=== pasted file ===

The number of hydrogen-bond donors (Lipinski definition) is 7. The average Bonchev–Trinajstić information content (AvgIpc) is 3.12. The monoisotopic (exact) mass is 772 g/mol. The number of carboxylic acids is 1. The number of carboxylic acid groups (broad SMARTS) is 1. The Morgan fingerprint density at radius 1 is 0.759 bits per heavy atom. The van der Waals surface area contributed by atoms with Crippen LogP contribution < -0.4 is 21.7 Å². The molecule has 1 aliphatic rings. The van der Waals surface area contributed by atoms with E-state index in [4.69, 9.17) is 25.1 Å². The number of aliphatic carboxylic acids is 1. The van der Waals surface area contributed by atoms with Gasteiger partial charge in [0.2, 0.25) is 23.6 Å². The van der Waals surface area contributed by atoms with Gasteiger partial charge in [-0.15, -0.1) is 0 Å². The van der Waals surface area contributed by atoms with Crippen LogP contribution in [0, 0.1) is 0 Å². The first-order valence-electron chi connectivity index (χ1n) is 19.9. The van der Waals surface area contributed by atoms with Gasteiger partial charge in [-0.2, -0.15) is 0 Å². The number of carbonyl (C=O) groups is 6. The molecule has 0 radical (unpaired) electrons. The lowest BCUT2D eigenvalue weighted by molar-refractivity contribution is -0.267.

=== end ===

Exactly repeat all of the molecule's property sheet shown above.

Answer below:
The number of hydrogen-bond donors (Lipinski definition) is 7. The average Bonchev–Trinajstić information content (AvgIpc) is 3.12. The monoisotopic (exact) mass is 772 g/mol. The number of carboxylic acids is 1. The number of carboxylic acid groups (broad SMARTS) is 1. The Morgan fingerprint density at radius 1 is 0.759 bits per heavy atom. The van der Waals surface area contributed by atoms with Crippen LogP contribution < -0.4 is 21.7 Å². The molecule has 1 aliphatic rings. The van der Waals surface area contributed by atoms with E-state index in [4.69, 9.17) is 25.1 Å². The number of aliphatic carboxylic acids is 1. The van der Waals surface area contributed by atoms with Gasteiger partial charge in [0.2, 0.25) is 23.6 Å². The van der Waals surface area contributed by atoms with Gasteiger partial charge in [-0.15, -0.1) is 0 Å². The van der Waals surface area contributed by atoms with Crippen LogP contribution in [0, 0.1) is 0 Å². The first-order valence-electron chi connectivity index (χ1n) is 19.9. The van der Waals surface area contributed by atoms with Gasteiger partial charge in [-0.2, -0.15) is 0 Å². The number of carbonyl (C=O) groups is 6. The molecule has 0 radical (unpaired) electrons. The lowest BCUT2D eigenvalue weighted by molar-refractivity contribution is -0.267.